That’s extreme! Stalham schoolboy ‘told he faced suspension’ following charity head shave
- Credit: Katy Prentice
A selfless schoolboy who grew his hair for two years ahead of a charity shave to raise money for his local youth club was told he would be suspended from the classroom after his new-look was branded 'extreme', according to his family.
Fourteen-year-old Joseph Prentice was approached by a member of staff at Stalham High School after taking part in the fundraiser at the Touching the Cloth Motorbike Rally at Frettenham last Saturday.
He raised around £100 for Stalham Youth Club and almost £250 for the National Association of Disabled Bikers, the charity set up to convert motorbikes for amputees after braving the crowds, despite registering on the autism spectrum.
Joseph's proud mum Katy Prentice said: 'Joseph was so brave and did so well having his hair shaved. In our opinion, Joseph should be commended for doing such a selfless act and raising funds for charity.'
But she added: 'The school told us Joseph's haircut was extreme, and we should have informed him directly that he was planning a head shave, as he would have basically told him the consequences would be suspension.'
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Joseph's father Neil, who has suffered from alopecia since the age of 12, branded the school's comments 'totally offensive'.
The schoolboy's family, who insist they did alert the school in advance, pointed out that before he had his hair cut it reached halfway down his back and he had been bullied for having long hair.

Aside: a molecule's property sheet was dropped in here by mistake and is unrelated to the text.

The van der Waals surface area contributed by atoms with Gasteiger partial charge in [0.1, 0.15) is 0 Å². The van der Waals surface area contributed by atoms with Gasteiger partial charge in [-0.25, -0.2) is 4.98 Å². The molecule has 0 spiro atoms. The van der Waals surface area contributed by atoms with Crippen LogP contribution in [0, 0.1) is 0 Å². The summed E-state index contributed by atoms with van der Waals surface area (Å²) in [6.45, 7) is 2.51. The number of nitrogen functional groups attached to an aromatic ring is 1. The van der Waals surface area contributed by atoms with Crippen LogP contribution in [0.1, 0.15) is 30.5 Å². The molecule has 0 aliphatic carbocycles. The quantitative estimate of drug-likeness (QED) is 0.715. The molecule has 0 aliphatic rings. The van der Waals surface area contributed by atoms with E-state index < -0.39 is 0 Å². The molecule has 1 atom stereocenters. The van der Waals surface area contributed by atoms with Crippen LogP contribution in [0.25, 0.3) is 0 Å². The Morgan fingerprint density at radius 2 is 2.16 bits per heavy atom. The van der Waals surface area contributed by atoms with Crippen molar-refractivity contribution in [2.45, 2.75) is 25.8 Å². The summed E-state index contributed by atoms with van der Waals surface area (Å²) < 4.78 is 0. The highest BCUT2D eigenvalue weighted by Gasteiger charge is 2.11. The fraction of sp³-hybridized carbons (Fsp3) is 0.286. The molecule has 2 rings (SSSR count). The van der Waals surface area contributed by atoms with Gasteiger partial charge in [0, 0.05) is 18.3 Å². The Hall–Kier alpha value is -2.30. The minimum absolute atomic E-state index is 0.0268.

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Mrs Prentice said: 'At Christmas Joseph had asked to put posters up in the school to advertise his head shave and get sponsors for the local youth club, but the school would not. He took posters in for the staff room as that was the only place he could advertise his charitable event.
'Joseph's father has suffered from alopecia since the age of 12, and finds the comments totally offensive.
'In the past he has been refused jobs due to his shaven head, as he didn't look acceptable. This prejudice is not helpful and not constructive. The school should be accepting of individuality, not dictating it.'
She added: 'The school has not suspended Joseph but has said if he has it kept shaven he will be suspended for having an extreme hair cut.'
Stalham High School, which is part of the North Norfolk Academy Trust (NNAT), confirmed its policy is clear and 'no extreme colours or hair styles are allowed'. It pointed out its policy is available on its website and all students and parents are fully aware of the school's expectations.
Dr Andrew Richardson, Executive Headteacher at NNAT, said: 'The Assistant Headteacher has interpreted this rule appropriately and suggested most politely to student and parents that the hairstyle is not in line with the policy.
'He is absolutely right to suggest that the parents should have informed the school that it was the student's intention to act in a way contrary to the rules.
'Schools have expectations and rules of behaviour and appearance which prepare students for adult life and the world of work.'